Survey Articles

Lost and Found

an article by Olaf Fogwill, Ministry Director with Connect4Life

If you do an internet search on ‘lost and found’, you will discover many songs containing these three words, by artists like Katie Herzig,  Lianne La Havas, and these lyrics from Leona Lewis:

‘Lost then found...Love in the ending, we could be lost then found’[1]

Over two thousand years ago, Jesus used the same three words in His love song to the world.  There was no tune to the song perhaps, but He declared His love for those who become lost and set out the mission for the church, to reach out for lost people.  [2]

Two things are still true: people become lost and people want to be found.

Much has been written about the Church’s lost generation, but the ebbing tide has not been stemmed.  Kallmier and Peck’s book in 2009, ‘Closing the Back Door of the Church’ sought to suggest ways in which loss could be prevented and gives a useful resume of reasons why people leave church.[3] Research from William K Kay and Leslie J Francis investigated faith development during adolescence and the link with church drift – many hypotheses came forward about personality, education, church schools and parental example but it concluded with a call for more research.[4]

And still the tide ebbs away.

In 2007, Tearfund released telling findings from research on church attendance, containing both shocking and surprising insights.  ‘Two thirds of UK adults (66%) or 32.2 million people have no connection with church at present (nor with another religion).  These people are evenly divided between those who have been (to church) in the past but have since left (16 million) and those who have never been in their lives (16.2 million)’[5] One of their findings bore out an earlier finding by Richter and Francis who gave evidence to suggest that 45% of ‘disconnected’ people are open to reconnection.[6] Tearfund concluded that nearly 3 million of the 32.2 million people are likely to go to church in the future.

Initiatives such as ‘Back to Church Sunday’, ‘Big Welcome’, ‘Bringing Home the Prodigals’[7]and Fresh Expressions[8] are some of many attempts by the wider church to reclaim ‘the lost’ .  All of these are welcome but still churches are closing and attendances are thinning.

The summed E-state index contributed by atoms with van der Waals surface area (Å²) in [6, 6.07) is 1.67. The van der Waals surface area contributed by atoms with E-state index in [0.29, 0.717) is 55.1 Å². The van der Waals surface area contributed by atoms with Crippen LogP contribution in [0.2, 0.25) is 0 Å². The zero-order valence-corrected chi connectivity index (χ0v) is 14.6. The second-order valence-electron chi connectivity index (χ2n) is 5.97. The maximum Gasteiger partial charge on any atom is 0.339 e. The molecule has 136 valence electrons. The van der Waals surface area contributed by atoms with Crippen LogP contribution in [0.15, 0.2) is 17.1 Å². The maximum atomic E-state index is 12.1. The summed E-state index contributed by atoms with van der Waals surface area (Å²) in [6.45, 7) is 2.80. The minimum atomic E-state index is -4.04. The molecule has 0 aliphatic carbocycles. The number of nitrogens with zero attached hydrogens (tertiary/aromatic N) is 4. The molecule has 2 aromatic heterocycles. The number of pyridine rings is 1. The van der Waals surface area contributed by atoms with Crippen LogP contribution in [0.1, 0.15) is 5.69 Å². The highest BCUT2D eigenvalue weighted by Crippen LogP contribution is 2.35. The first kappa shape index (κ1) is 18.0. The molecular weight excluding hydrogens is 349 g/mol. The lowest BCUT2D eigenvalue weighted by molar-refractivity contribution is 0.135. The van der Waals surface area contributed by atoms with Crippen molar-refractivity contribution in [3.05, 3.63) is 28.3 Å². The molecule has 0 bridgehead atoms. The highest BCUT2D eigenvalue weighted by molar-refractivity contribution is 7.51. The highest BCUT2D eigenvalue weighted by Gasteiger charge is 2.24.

‘Despite the almost mantra-like status of the statement "people are leaving the church",  there still appears to be little understanding about who is leaving, when they leave, why they leave, and what happens to them and their faith after they leave’ (Alan Jaimieson).[9] Jaimieson’s research in New Zealand makes interesting  reading  as he ‘explodes’ what he calls ‘ten myths’ about church leavers; for example, he found that the people who leave are not necessarily young adults, neither people on the fringe of our churches, nor those who have not been in the church for very long.  He discovered that there are some in each of these categories, but he also found that the church leavers from Pentecostal and charismatic churches were predominantly middle aged (70% were aged between 35 and 45 years) and had been involved in their respective churches as adults (ie beyond their 18th birthday) for an average of 15.8 years.

What can be said then of the UK?  This small piece of research, ‘Journeys from Disconnection to Reconnection’, was carried out with 17 church leaders and 13 people who were reconnecting with church after a period away.  Although statistically of limited significance, the research has stimulated fresh thinking and shows many similarities with the findings from New Zealand: